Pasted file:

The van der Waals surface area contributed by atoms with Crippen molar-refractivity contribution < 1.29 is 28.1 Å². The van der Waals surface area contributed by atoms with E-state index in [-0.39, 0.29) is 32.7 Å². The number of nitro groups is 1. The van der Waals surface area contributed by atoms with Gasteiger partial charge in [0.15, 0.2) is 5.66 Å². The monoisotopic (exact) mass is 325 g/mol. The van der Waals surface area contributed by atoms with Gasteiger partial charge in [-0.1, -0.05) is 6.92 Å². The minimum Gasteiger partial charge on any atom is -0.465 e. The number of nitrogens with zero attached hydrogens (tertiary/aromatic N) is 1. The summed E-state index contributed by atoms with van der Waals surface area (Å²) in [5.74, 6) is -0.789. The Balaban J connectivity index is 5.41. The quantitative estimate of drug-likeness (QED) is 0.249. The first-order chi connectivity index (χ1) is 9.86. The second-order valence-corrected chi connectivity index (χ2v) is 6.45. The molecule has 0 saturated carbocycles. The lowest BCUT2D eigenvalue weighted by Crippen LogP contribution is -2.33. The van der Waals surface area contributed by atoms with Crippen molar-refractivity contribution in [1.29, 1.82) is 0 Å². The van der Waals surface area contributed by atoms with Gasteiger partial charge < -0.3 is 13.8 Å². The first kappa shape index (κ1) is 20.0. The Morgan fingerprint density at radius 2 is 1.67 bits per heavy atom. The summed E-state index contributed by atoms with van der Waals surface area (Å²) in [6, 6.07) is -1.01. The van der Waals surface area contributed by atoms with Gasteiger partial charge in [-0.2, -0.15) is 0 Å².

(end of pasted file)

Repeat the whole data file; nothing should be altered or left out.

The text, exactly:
The van der Waals surface area contributed by atoms with Crippen molar-refractivity contribution < 1.29 is 28.1 Å². The van der Waals surface area contributed by atoms with E-state index in [-0.39, 0.29) is 32.7 Å². The number of nitro groups is 1. The van der Waals surface area contributed by atoms with Gasteiger partial charge in [0.15, 0.2) is 5.66 Å². The monoisotopic (exact) mass is 325 g/mol. The van der Waals surface area contributed by atoms with Gasteiger partial charge in [-0.1, -0.05) is 6.92 Å². The minimum Gasteiger partial charge on any atom is -0.465 e. The number of nitrogens with zero attached hydrogens (tertiary/aromatic N) is 1. The summed E-state index contributed by atoms with van der Waals surface area (Å²) in [5.74, 6) is -0.789. The Balaban J connectivity index is 5.41. The quantitative estimate of drug-likeness (QED) is 0.249. The first-order chi connectivity index (χ1) is 9.86. The second-order valence-corrected chi connectivity index (χ2v) is 6.45. The molecule has 0 saturated carbocycles. The lowest BCUT2D eigenvalue weighted by Crippen LogP contribution is -2.33. The van der Waals surface area contributed by atoms with Crippen molar-refractivity contribution in [1.29, 1.82) is 0 Å². The van der Waals surface area contributed by atoms with Gasteiger partial charge < -0.3 is 13.8 Å². The first kappa shape index (κ1) is 20.0. The Morgan fingerprint density at radius 2 is 1.67 bits per heavy atom. The summed E-state index contributed by atoms with van der Waals surface area (Å²) in [6, 6.07) is -1.01. The van der Waals surface area contributed by atoms with Gasteiger partial charge in [-0.2, -0.15) is 0 Å².